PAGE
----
Bless him for caring. I'm happy he wants to use his platform for something good.
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dodgerblue6



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PostPosted: Wed 3/10/21 10:43 pm    Post subject: Reply with quote

I decided to extend this thread from last year out to include future concerns about those in baseball responding to racism.


From the L.A. Times:

"Dodgers’ Dave Roberts Speaks Out on Surge of Hate Crimes Against Asian Americans"


By MIKE DIGIOVANNA, STAFF WRITER
MARCH 8, 2021 12:47 PM PT

PHOENIX — A rise in hate crimes toward Asian Americans and Pacific Islanders in the wake of the COVID-19 pandemic prompted Dodgers manager Dave Roberts to send an email to the entire organization decrying the wave of bullying and violence as “cowardice.”

Roberts, the son of a Japanese mother and Black father, said the email, the contents of which were first reported by the Athletic on Monday, was prompted not by a specific event but by “something that was on my heart that needed to be shared.” The five-paragraph note was sent earlier this spring.

“I just think there’s a lot of things going on inside and outside of our country toward Asians — racist, bullying acts,” Roberts said before Monday’s exhibition game against the Chicago White Sox at Camelback Ranch.

“It obviously hit close to home for me, and I wanted to address it internally and show my support for the Asian Americans in our organization … just [to let them know] we’re all aware of it.”

The Times reported last week that in a survey of police departments in 16 major U.S. cities, the Center for the Study of Hate and Extremism, a research office at Cal State San Bernardino, found a total of 122 anti-Asian hate crimes last year — a 149% increase from the 49 in 2019.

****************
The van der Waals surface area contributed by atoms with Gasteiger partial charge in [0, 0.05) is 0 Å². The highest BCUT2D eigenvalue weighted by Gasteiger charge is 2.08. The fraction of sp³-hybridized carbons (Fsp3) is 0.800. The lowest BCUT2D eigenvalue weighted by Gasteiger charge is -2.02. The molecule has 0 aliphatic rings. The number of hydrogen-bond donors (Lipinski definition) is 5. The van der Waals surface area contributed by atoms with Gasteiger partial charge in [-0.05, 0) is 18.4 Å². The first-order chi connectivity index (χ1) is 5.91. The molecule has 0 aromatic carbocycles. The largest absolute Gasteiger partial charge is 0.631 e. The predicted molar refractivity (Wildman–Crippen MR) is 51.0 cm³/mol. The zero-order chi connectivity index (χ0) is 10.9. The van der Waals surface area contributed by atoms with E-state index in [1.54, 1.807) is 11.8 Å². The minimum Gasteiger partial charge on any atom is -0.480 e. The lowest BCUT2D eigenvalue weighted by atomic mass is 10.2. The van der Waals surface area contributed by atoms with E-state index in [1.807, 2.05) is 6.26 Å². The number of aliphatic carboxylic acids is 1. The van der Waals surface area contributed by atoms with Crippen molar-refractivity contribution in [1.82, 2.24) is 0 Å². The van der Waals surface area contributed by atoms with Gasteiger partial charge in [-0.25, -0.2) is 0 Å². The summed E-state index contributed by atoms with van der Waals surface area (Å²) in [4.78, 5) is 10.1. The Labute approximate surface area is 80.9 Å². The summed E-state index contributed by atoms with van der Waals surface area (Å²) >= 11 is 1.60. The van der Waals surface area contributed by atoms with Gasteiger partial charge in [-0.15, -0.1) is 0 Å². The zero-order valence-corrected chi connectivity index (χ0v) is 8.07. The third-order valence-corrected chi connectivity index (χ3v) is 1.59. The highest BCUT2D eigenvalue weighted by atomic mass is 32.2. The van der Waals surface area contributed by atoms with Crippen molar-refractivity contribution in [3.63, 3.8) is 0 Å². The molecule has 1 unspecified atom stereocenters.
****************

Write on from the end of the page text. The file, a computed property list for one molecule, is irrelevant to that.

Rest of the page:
The numbers climbed in 15 of the 16 cities, with New York, Los Angeles, Boston, Seattle and San Jose experiencing the most significant increases and their highest tallies in at least five years.

The rise in crimes, harassment and bigotry toward Asian Americans and Pacific Islanders is almost certainly related to the coronavirus pandemic, which originated in China and which former President Trump took to calling the “Wuhan virus” and the “Chinese virus.”

Stop AAPI Hate, a tracker supported by Asian American advocacy groups, logged 1,990 anti-Asian harassment incidents and 246 assault cases in the first 10 months since it launched in March 2020.

“Unfortunately, anti-Asian sentiment is a part of American history (see 1880s, 1940s or the 1980s as examples) and it has resurfaced again during the pandemic, as some seem to blame the world’s problems on one ethnic group,” Roberts wrote in his email. “To blame Asian Americans at all for the global pandemic is just plain wrong.”